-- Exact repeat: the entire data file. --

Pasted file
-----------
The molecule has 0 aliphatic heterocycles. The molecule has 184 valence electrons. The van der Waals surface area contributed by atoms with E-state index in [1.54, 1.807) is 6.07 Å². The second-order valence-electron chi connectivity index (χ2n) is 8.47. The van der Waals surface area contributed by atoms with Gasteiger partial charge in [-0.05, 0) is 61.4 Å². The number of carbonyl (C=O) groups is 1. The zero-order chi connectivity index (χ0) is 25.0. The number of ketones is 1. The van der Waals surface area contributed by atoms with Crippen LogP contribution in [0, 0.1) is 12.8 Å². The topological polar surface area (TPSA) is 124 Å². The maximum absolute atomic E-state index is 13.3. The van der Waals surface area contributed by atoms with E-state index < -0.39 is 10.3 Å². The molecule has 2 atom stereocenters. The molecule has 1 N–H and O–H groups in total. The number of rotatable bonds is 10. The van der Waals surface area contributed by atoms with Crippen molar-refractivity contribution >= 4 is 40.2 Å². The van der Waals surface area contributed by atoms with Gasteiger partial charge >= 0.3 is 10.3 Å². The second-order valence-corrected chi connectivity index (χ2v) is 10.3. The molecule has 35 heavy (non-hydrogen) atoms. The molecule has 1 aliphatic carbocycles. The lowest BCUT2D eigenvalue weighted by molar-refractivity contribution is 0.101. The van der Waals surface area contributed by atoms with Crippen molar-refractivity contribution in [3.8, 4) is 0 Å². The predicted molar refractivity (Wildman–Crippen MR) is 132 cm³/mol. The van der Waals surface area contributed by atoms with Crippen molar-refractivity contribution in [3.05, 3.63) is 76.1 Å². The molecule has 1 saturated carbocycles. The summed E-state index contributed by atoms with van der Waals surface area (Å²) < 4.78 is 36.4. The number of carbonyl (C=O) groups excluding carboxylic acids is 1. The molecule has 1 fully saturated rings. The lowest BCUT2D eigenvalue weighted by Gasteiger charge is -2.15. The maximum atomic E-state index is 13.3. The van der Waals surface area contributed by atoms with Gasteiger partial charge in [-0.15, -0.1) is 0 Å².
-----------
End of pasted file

The molecule has 0 aliphatic heterocycles. The molecule has 184 valence electrons. The van der Waals surface area contributed by atoms with E-state index in [1.54, 1.807) is 6.07 Å². The second-order valence-electron chi connectivity index (χ2n) is 8.47. The van der Waals surface area contributed by atoms with Gasteiger partial charge in [-0.05, 0) is 61.4 Å². The number of carbonyl (C=O) groups is 1. The zero-order chi connectivity index (χ0) is 25.0. The number of ketones is 1. The van der Waals surface area contributed by atoms with Crippen LogP contribution in [0, 0.1) is 12.8 Å². The topological polar surface area (TPSA) is 124 Å². The maximum absolute atomic E-state index is 13.3. The van der Waals surface area contributed by atoms with E-state index < -0.39 is 10.3 Å². The molecule has 2 atom stereocenters. The molecule has 1 N–H and O–H groups in total. The number of rotatable bonds is 10. The van der Waals surface area contributed by atoms with Crippen molar-refractivity contribution >= 4 is 40.2 Å². The van der Waals surface area contributed by atoms with Gasteiger partial charge >= 0.3 is 10.3 Å². The second-order valence-corrected chi connectivity index (χ2v) is 10.3. The molecule has 35 heavy (non-hydrogen) atoms. The molecule has 1 aliphatic carbocycles. The lowest BCUT2D eigenvalue weighted by molar-refractivity contribution is 0.101. The van der Waals surface area contributed by atoms with Crippen molar-refractivity contribution in [3.8, 4) is 0 Å². The predicted molar refractivity (Wildman–Crippen MR) is 132 cm³/mol. The van der Waals surface area contributed by atoms with Crippen molar-refractivity contribution in [3.05, 3.63) is 76.1 Å². The molecule has 1 saturated carbocycles. The summed E-state index contributed by atoms with van der Waals surface area (Å²) < 4.78 is 36.4. The number of carbonyl (C=O) groups excluding carboxylic acids is 1. The molecule has 1 fully saturated rings. The lowest BCUT2D eigenvalue weighted by Gasteiger charge is -2.15. The maximum atomic E-state index is 13.3. The van der Waals surface area contributed by atoms with Gasteiger partial charge in [-0.15, -0.1) is 0 Å².